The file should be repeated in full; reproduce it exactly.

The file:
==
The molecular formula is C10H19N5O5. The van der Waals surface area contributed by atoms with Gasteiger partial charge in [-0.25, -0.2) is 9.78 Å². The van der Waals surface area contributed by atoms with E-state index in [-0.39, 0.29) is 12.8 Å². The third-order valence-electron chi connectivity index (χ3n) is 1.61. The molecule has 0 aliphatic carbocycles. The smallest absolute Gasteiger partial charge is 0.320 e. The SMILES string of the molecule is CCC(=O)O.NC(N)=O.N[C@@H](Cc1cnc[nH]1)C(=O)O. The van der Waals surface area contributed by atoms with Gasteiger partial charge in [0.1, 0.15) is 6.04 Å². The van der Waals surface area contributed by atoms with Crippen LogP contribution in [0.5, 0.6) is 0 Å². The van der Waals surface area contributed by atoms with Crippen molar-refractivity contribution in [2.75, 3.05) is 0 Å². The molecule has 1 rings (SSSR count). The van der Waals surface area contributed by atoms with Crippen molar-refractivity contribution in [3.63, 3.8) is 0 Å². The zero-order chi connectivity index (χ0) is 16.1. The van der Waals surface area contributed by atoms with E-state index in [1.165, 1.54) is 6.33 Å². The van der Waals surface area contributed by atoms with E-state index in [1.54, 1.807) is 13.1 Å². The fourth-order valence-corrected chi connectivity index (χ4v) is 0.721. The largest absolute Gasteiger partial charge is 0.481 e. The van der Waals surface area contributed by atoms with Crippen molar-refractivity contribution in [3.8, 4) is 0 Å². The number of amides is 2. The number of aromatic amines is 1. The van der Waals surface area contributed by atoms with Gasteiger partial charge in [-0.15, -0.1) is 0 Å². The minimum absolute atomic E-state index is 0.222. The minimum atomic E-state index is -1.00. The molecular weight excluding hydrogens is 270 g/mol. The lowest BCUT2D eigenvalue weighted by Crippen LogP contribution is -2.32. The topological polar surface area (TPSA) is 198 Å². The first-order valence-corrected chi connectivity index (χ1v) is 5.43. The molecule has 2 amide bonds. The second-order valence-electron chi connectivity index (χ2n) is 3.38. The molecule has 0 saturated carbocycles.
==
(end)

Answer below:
The molecular formula is C10H19N5O5. The van der Waals surface area contributed by atoms with Gasteiger partial charge in [-0.25, -0.2) is 9.78 Å². The van der Waals surface area contributed by atoms with E-state index in [-0.39, 0.29) is 12.8 Å². The third-order valence-electron chi connectivity index (χ3n) is 1.61. The molecule has 0 aliphatic carbocycles. The smallest absolute Gasteiger partial charge is 0.320 e. The SMILES string of the molecule is CCC(=O)O.NC(N)=O.N[C@@H](Cc1cnc[nH]1)C(=O)O. The van der Waals surface area contributed by atoms with Gasteiger partial charge in [0.1, 0.15) is 6.04 Å². The van der Waals surface area contributed by atoms with Crippen LogP contribution in [0.5, 0.6) is 0 Å². The van der Waals surface area contributed by atoms with Crippen molar-refractivity contribution in [2.75, 3.05) is 0 Å². The molecule has 1 rings (SSSR count). The van der Waals surface area contributed by atoms with Crippen molar-refractivity contribution in [3.63, 3.8) is 0 Å². The zero-order chi connectivity index (χ0) is 16.1. The van der Waals surface area contributed by atoms with E-state index in [1.165, 1.54) is 6.33 Å². The van der Waals surface area contributed by atoms with E-state index in [1.54, 1.807) is 13.1 Å². The fourth-order valence-corrected chi connectivity index (χ4v) is 0.721. The largest absolute Gasteiger partial charge is 0.481 e. The van der Waals surface area contributed by atoms with Crippen molar-refractivity contribution in [3.8, 4) is 0 Å². The number of amides is 2. The number of aromatic amines is 1. The van der Waals surface area contributed by atoms with Gasteiger partial charge in [-0.15, -0.1) is 0 Å². The minimum absolute atomic E-state index is 0.222. The minimum atomic E-state index is -1.00. The molecular weight excluding hydrogens is 270 g/mol. The lowest BCUT2D eigenvalue weighted by Crippen LogP contribution is -2.32. The topological polar surface area (TPSA) is 198 Å². The first-order valence-corrected chi connectivity index (χ1v) is 5.43. The molecule has 2 amide bonds. The second-order valence-electron chi connectivity index (χ2n) is 3.38. The molecule has 0 saturated carbocycles.